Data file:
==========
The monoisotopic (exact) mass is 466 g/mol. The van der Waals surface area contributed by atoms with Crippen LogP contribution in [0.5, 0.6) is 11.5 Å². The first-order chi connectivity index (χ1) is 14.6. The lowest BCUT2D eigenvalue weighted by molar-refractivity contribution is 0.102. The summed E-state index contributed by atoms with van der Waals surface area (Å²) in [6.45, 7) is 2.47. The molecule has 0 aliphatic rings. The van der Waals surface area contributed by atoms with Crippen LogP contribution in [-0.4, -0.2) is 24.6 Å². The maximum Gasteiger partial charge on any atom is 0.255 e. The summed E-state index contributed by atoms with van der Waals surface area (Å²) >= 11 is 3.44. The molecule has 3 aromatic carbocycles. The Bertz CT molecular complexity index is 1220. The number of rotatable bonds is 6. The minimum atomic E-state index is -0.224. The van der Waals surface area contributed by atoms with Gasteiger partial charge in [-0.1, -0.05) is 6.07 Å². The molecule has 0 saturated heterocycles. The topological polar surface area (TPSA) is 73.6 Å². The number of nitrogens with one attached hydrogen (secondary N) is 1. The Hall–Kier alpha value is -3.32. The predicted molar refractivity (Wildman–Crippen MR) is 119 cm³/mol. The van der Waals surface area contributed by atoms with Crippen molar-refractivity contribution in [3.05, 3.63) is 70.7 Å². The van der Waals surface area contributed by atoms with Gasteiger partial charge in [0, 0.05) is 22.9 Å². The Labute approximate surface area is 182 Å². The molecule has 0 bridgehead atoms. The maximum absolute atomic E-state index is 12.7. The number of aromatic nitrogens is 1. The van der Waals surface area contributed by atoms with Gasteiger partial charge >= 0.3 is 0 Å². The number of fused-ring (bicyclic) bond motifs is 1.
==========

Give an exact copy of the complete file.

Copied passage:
The monoisotopic (exact) mass is 466 g/mol. The van der Waals surface area contributed by atoms with Crippen LogP contribution in [0.5, 0.6) is 11.5 Å². The first-order chi connectivity index (χ1) is 14.6. The lowest BCUT2D eigenvalue weighted by molar-refractivity contribution is 0.102. The summed E-state index contributed by atoms with van der Waals surface area (Å²) in [6.45, 7) is 2.47. The molecule has 0 aliphatic rings. The van der Waals surface area contributed by atoms with Crippen LogP contribution in [-0.4, -0.2) is 24.6 Å². The maximum Gasteiger partial charge on any atom is 0.255 e. The summed E-state index contributed by atoms with van der Waals surface area (Å²) >= 11 is 3.44. The molecule has 3 aromatic carbocycles. The Bertz CT molecular complexity index is 1220. The number of rotatable bonds is 6. The minimum atomic E-state index is -0.224. The van der Waals surface area contributed by atoms with Gasteiger partial charge in [-0.1, -0.05) is 6.07 Å². The molecule has 0 saturated heterocycles. The topological polar surface area (TPSA) is 73.6 Å². The number of nitrogens with one attached hydrogen (secondary N) is 1. The Hall–Kier alpha value is -3.32. The predicted molar refractivity (Wildman–Crippen MR) is 119 cm³/mol. The van der Waals surface area contributed by atoms with Crippen molar-refractivity contribution in [3.05, 3.63) is 70.7 Å². The van der Waals surface area contributed by atoms with Gasteiger partial charge in [0, 0.05) is 22.9 Å². The Labute approximate surface area is 182 Å². The molecule has 0 bridgehead atoms. The maximum absolute atomic E-state index is 12.7. The number of aromatic nitrogens is 1. The van der Waals surface area contributed by atoms with Gasteiger partial charge >= 0.3 is 0 Å². The number of fused-ring (bicyclic) bond motifs is 1.